Five things to think about following the 11th-ranked Iowa football team's 24-7 loss to Purdue on Saturday at Kinnick Stadium:
1. The good
The offense was unable to capitalize, but Iowa's return game was as good as it has been all season.
The Hawkeyes' Charlie Jones returned two punts for 37 yards, an 18.5 average that is well above his season average of 10.7 yards per return.
Jones contributed to Iowa averaging 41 yards on its three kick returns as well, averaging 28 yards on his two returns, both above the team season average of 24.9 yards.
Ivory Kelly-Martin had the longest run back of the day, a 67-yard return to the Purdue 19-yard line in the fourth quarter to set up a drive that ended with a failed sneak attempt on a fourth-and-1 play from the 10.
2. The bad
Purdue piled up 463 yards of offense against an Iowa defense that had allowed more than 300 yards just once through its first six games, the 339 it surrendered at Iowa State.
The Boilermakers averaged 6.1 yards on the 76 plays it ran against the Hawkeyes, an average that doubled to 12.2 on the 31 passes Purdue completed.
David Bell continued to be a thorn in Iowa's side, setting a Kinnick Stadium receiving record with 240 yards on 11 catches.
Bell, who has totaled 558 yards on 37 receptions versus the Hawkeyes over the past three seasons, said he didn't know how many yards he had accumulated until his mother told him during a postgame conversation.
He said the challenge of playing a clean game against a turnover-producing defense was his motivation.
"I don't think playing Iowa had as much to do with it as wanting to prepare for the number two team in the country,'' Bell said. "I knew they had 16 interceptions coming in, so I knew that I had to play a clean game.''
3. The equally bad
Iowa and Purdue entered Saturday's game ranked 13th and 14th in the Big Ten in rushing yards per carry.
At the end of the day, the only thing worse than the 2.6 yards the Boilermakers averaged per rush was the 2.5 yards the Hawkeyes gained whenever they attempted to run the football.
Inconsistent blocking remained an issue as Iowa quarterback Spencer Petras was sacked four times and Purdue piled up eight tackles for loss.
Iowa gained only 76 yards on the ground on 30 attempts, the third time in seven games the Hawkeyes have accumulated fewer than 100 rushing yards.
Petras' connections with the receivers were a struggle as well. After hitting Keagan Johnson for a 38-yard gain on Iowa's first play of the game, the Hawkeye quarterback threw for just 157 yards on his final 16 completions of the game.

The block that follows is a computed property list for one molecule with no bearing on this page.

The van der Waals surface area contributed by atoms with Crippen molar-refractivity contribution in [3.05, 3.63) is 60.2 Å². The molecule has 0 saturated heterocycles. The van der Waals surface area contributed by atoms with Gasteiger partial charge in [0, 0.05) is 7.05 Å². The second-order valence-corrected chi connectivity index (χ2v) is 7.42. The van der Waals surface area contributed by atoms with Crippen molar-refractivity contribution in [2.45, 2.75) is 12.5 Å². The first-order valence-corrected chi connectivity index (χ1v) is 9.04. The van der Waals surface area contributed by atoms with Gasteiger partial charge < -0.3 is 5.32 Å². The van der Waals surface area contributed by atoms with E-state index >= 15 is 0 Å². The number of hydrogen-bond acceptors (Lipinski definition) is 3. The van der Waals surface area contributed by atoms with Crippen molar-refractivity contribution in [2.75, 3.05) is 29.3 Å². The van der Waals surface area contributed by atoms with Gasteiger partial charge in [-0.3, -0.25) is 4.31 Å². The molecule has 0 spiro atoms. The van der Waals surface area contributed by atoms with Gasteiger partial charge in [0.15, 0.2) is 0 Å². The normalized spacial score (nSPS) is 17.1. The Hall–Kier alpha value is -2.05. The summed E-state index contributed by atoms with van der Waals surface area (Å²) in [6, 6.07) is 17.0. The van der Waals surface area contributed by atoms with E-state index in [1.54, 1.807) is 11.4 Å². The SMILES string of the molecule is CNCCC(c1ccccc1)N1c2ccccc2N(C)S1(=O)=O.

"It came down to execution and they were just more ready than we were,'' Iowa center Tyler Linderbaum said.
4. The ugly
Complementary football is one of those terms that gets tossed around frequently, but one of the strengths of Iowa's 6-0 start to the season vanished Saturday.
The Hawkeyes' offense, defense and special teams spent the first half of the season feeding off of each other, setting each other up for success.
After collecting 20 turnovers through six games, Iowa's defense turned Purdue over just once and that came when TJ Sheffield fumbled the ball into the end zone as he attempted to stretch around the pylon in failed hopes of adding to the Boilermakers' third quarter lead.
Two sacks and an incomplete pass later, Iowa punted the ball away.
" I need to do a better job of getting the ball out of my hand but that was a big turning point if we score there,'' Petras said. "... There will be plenty of evidence on the tapes. We'll just have to see how we can do better.''
The Hawkeyes also missed a field goal after a 17-play drive stalled, couldn't get a point after a return set the Hawkeyes up on the Purdue 19-yard line and turned the ball over four times on interceptions thrown by Petras, including on Iowa's last three possessions.
5. The aftermath
With a bye on the schedule this week, the Hawkeyes have some time to chew on this one.
Iowa doesn't play again until visiting offensively-challenged Wisconsin on Oct. 30, providing the Hawkeyes with an opportunity to hit the reset button for a five-week race that will determine the winner of the Big Ten West.
Petras pointed out that at 6-1 the only goal that is off the table for the Hawkeyes is an unbeaten regular season.
"The rest of them are all still out there,'' Petras said.
Those will only matter if Iowa can learn from what transpired Saturday and continued the week-to-week growth it demonstrated before stumbling against the Boilermakers.
"It's not going to be easy from here on out,'' Linderbaum said. "There's still going to be a target on our back and we are going to have to match that energy. We have to be ready for that.''